I bought a house.
Actually a second one – we already own the house we live in. And it isn’t strictly speaking true that I bought it – my wife and I bought it. Also, as of this writing, we’re only buying the house; it’s under contract. Still
I’ve been looking at picking up an investment property for a while. Years ago we did some landlording and it was both kind of fun and profitable. Like a fifty-five year old partner with a sad marriage, I like a little side action, only amount money. So, with this year’s bonus, I put some of it into a downpayment on a rental house.
Here are some of the details.
The house is in North Carolina. I do not live in North Carolina.
I haven’t really spent a lot of time in North Carolina. But where I live, there are plenty of independent coffee shops and craft breweries, and we have the property values to match it. Buying a rental around here would take a big chunk of cash.
That worries me for two reasons.
First, I’m know I’m going to make mistakes. This is my first time buying a house to take straight to rental – the others we’ve owned started as our primary residence then went rental later. So, since I haven’t done this before, even though I’m being as careful as I can, I know I’m going to step in it somewhere. I accept that. I expect that. It’ll cost me some money and I see that as tuition – I’ll learn from it. I would just rather learn from it with a small amount of money than a large amount of money.
Second, the rents here don’t seem to have kept pace with the home values. I want to go single family for a whole lot of reasons, and when you compare the rent to price ratio you find in this big East Coast city, they’re just out of whack compared to the ones in North Carolina. So, in North Carolina I can find a house that’s cash flow positive. Here, I probably can, but not as easily.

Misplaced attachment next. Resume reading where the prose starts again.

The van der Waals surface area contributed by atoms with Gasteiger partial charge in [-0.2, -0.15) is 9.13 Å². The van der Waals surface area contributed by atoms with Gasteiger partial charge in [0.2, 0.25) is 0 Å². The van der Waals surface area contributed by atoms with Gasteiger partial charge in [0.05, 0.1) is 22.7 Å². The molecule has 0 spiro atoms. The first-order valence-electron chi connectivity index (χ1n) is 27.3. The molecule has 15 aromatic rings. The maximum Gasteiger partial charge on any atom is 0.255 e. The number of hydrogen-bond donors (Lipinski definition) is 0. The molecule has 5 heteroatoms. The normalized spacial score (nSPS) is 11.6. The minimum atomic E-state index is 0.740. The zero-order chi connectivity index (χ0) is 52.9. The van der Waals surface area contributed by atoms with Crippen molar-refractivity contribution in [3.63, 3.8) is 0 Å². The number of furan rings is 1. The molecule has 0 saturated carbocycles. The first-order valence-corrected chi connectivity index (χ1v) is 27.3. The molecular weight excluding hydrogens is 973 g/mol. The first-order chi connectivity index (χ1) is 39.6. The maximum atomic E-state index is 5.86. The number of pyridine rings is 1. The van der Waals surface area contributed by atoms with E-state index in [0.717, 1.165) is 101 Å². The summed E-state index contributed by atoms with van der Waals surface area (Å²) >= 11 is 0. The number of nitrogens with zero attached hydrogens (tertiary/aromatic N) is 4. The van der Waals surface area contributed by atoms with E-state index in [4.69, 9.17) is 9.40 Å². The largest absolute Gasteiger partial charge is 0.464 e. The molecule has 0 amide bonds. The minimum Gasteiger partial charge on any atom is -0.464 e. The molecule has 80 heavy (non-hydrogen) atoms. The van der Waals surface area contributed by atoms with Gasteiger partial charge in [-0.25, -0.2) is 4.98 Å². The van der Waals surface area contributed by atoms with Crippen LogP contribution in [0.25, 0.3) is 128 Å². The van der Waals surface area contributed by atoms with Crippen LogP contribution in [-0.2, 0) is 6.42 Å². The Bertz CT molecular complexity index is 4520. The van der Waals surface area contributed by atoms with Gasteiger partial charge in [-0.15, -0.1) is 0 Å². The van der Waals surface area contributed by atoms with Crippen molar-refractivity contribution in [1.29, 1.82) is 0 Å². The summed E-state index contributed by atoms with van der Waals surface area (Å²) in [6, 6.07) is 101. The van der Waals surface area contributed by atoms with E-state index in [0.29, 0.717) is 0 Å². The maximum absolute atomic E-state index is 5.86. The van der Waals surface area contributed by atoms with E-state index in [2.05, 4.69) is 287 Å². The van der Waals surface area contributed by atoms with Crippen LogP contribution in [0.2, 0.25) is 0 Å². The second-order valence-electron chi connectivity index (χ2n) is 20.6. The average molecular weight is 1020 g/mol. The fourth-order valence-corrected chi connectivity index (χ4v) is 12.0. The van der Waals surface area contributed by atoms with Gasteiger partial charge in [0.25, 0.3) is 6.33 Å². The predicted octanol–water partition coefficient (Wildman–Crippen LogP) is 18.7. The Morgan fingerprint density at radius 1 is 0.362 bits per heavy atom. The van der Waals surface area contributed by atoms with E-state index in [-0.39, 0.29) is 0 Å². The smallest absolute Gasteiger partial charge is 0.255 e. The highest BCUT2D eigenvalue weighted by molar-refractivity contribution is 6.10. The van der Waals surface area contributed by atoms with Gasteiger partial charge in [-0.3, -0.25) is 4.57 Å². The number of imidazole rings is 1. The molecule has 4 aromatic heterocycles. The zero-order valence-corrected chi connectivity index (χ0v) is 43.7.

I’ve never seen the house (except through Google Street View).
I bought the house through Roofstock. I think it’s a remarkably cool service. I spent a decent amount of time talking to the folks there and doing due diligence. There are a few other remote real estate investment operations that were interesting, but Roofstock had the combination of transparency, fees, and service level that suited me. They charge half a percent to the buyer (the first house is only $99 though) and 2.5% to the seller.
Roofstock does a lot of the leg work before you buy – you can see an inspection report, an appraisal, a title search, and get an insurance quote. It lets you do the math on the project in advance so, with some assumptions, it lets you figure out your return on the property.
They also only sell houses that already have a tenant in them, which is really nice for risk mitigation. I think my ROI on the whole thing, if I sell in five years (which I won’t), and the assumptions hold will be around 15%.
The backend process, so far, has been amazing. Once I reached a price with the seller, Roofstock called within about an hour.
They’re handling the inspection, lining up insurance, and getting me in touch with a property manager. It would be hard to be more impressed.
I’ll keep you posted.